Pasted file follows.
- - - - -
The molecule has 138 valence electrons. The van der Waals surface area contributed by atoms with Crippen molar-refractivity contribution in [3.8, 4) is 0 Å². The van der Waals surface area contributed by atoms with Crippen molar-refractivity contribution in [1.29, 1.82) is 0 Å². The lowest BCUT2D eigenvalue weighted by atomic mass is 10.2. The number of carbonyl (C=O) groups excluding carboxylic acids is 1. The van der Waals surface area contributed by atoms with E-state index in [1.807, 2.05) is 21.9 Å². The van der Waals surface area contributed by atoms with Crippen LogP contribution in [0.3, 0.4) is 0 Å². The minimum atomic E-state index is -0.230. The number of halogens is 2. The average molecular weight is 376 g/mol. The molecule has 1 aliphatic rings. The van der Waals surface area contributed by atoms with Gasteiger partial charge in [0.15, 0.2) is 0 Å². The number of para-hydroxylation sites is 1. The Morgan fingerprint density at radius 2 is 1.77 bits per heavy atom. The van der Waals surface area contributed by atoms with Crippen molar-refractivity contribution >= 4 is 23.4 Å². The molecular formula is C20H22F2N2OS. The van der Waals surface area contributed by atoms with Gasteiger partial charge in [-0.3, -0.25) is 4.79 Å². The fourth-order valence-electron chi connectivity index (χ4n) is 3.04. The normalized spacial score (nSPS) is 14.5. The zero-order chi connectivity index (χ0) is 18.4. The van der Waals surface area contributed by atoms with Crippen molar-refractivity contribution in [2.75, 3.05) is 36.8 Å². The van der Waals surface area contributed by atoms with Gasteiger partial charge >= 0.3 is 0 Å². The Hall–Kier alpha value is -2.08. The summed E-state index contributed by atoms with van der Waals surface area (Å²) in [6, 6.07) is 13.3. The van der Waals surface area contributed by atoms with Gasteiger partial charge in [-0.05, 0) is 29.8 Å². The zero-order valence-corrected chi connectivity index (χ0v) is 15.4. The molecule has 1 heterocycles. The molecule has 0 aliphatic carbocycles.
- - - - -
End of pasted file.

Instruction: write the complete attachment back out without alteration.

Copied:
The molecule has 138 valence electrons. The van der Waals surface area contributed by atoms with Crippen molar-refractivity contribution in [3.8, 4) is 0 Å². The van der Waals surface area contributed by atoms with Crippen molar-refractivity contribution in [1.29, 1.82) is 0 Å². The lowest BCUT2D eigenvalue weighted by atomic mass is 10.2. The number of carbonyl (C=O) groups excluding carboxylic acids is 1. The van der Waals surface area contributed by atoms with E-state index in [1.807, 2.05) is 21.9 Å². The van der Waals surface area contributed by atoms with Crippen LogP contribution in [0.3, 0.4) is 0 Å². The minimum atomic E-state index is -0.230. The number of halogens is 2. The average molecular weight is 376 g/mol. The molecule has 1 aliphatic rings. The van der Waals surface area contributed by atoms with Gasteiger partial charge in [0.15, 0.2) is 0 Å². The number of para-hydroxylation sites is 1. The Morgan fingerprint density at radius 2 is 1.77 bits per heavy atom. The van der Waals surface area contributed by atoms with Crippen molar-refractivity contribution >= 4 is 23.4 Å². The molecular formula is C20H22F2N2OS. The van der Waals surface area contributed by atoms with Gasteiger partial charge in [-0.3, -0.25) is 4.79 Å². The fourth-order valence-electron chi connectivity index (χ4n) is 3.04. The normalized spacial score (nSPS) is 14.5. The zero-order chi connectivity index (χ0) is 18.4. The van der Waals surface area contributed by atoms with Crippen molar-refractivity contribution in [2.75, 3.05) is 36.8 Å². The van der Waals surface area contributed by atoms with Gasteiger partial charge >= 0.3 is 0 Å². The Hall–Kier alpha value is -2.08. The summed E-state index contributed by atoms with van der Waals surface area (Å²) in [6, 6.07) is 13.3. The van der Waals surface area contributed by atoms with Gasteiger partial charge in [-0.05, 0) is 29.8 Å². The zero-order valence-corrected chi connectivity index (χ0v) is 15.4. The molecule has 1 heterocycles. The molecule has 0 aliphatic carbocycles.